SouthRebels From , joined Dec 1969, posts, RR: Posted (14 years 5 months 2 weeks 2 days 18 hours ago) and read 2959 times:
I was just wondering if anybody has been involved in an emergency evacuation. Does anyone know the specifics of the evacuation methods on the upper deck of a 747? Also, how long, if at all, would an A/C float after a ditching?
KonaB777 From , joined Dec 1969, posts, RR:
Reply 4, posted (14 years 5 months 1 week 6 days 18 hours ago) and read 2734 times:
I've never been involved in an evacuation.
The 747 upper deck escape includes a door on either side of the UD (300 & 400), with a huge slide. This is the primary exit, with the backup obviously down the stairs & out a main deck exit. On the old 747s with the small upper deck, there is a very small door with a slide, but it is a backup. The primary exit is down the stairs.
A/c train From United Kingdom, joined Jun 2001, 501 posts, RR: 3
Reply 5, posted (14 years 5 months 1 week 6 days 17 hours ago) and read 2708 times:
Dont know about 747 UD evac, but I would say that most pod mounted engines wouldn't float although I would say the comet might, Jet engines are huge water vacuums just as with air, ' aerodynamics of air same as water' I would say after speaking with many experts chances of landing and floating on water, very unlikely, there is probarbly someone who could elaborate on this.
Oldman From United States of America, joined Sep 2006, 0 posts, RR: 0
Reply 6, posted (14 years 5 months 1 week 6 days 10 hours ago) and read 2657 times:
I had one planed ditching betweed MIA and Cuba many years ago in a C46 if you know what that is. Loaded with cargo and fuel and a new left engine that lost oil pressure and would not feather on shutdown. Weather was CAVU and we set her down in calm seas next to the good old USA Coastgurad Cutter "Milinda" The F/O and I walked to the exit window in the cabin, walked out to the wing tip and stepped into their little motor launch. Never got my shoes wet and was given the one of the best meals onboard during our return. The C46 sank in about 12 minutes. The name of the Airline was Zantop. Keep the tail behind you!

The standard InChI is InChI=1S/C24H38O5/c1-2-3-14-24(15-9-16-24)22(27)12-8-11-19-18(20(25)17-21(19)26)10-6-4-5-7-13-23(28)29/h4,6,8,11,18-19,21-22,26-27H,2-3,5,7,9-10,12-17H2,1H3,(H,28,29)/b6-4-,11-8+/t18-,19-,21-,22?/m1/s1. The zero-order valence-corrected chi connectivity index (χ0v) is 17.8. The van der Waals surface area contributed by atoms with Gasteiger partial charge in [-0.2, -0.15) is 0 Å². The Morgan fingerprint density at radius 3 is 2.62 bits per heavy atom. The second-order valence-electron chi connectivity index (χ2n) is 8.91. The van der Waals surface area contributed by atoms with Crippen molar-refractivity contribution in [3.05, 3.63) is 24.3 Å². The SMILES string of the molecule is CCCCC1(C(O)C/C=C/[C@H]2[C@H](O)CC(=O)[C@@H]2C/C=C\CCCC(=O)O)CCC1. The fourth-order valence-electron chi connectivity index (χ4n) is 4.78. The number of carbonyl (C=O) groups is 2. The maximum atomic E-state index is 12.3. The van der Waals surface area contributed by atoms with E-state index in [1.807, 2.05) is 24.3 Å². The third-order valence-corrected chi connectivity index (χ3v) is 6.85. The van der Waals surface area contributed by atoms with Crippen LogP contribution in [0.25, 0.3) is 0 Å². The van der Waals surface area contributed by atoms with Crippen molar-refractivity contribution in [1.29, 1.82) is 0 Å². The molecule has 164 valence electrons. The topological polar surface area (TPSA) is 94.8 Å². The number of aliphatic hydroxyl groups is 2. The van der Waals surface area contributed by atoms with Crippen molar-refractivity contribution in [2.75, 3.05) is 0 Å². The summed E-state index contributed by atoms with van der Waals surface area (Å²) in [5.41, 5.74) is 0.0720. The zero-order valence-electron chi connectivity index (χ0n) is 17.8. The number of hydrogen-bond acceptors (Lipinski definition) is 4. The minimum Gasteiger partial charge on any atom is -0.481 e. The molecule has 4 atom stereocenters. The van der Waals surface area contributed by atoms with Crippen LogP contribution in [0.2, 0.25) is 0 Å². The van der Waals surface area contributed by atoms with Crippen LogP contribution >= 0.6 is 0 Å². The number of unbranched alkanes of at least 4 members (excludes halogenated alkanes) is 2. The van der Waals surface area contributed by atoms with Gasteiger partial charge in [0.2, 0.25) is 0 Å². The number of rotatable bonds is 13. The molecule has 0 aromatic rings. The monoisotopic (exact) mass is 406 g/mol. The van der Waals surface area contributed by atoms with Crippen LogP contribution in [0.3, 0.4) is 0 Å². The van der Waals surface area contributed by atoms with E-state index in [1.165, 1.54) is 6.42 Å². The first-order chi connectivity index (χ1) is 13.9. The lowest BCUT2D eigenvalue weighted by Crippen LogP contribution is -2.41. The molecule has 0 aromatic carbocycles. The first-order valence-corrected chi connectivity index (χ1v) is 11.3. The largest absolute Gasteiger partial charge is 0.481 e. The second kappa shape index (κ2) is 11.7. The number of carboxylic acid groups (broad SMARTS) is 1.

Twotterwrench From , joined Dec 1969, posts, RR:
Reply 8, posted (14 years 5 months 1 week 6 days 6 hours ago) and read 2571 times:
They claim that the CV-580 can be successfully ditched and stay afloat as long as you don't open the MED and stairs. Don't know if I want to try and prove it though. General argument I have heard is that a high wing acft such as the DASH 8 or ATR will not float due to the high center of gravity vs the water line while low wing acft stand a better chance. Mind you, this is lunch room hangar bs for the most part. I can't prove any of it... althought he CV-580 part I got from a guy who knows more about that plane than the guys that built it.
242 From United States of America, joined Oct 2000, 498 posts, RR: 0
Reply 9, posted (14 years 5 months 1 week 6 days 6 hours ago) and read 2562 times:
Every transport aircraft I've had experience with have all had spring loaded fuselage drains located at several locations along the belly. These drains are spring loaded open when the plane is not pressurized to allow any fluid (water, fuel, hyd fluid, lav juice etc..) to drain. They automaticly close when the aircraft is pressurized.
Now, assuming the aircraft remins intact during a ditching, the second cabin pressure is equalized, the drains will open and allow water in. Yes, the plane may bob around for a few minutes, but I guarantee it'll sink straight to the bottom soon thereafter.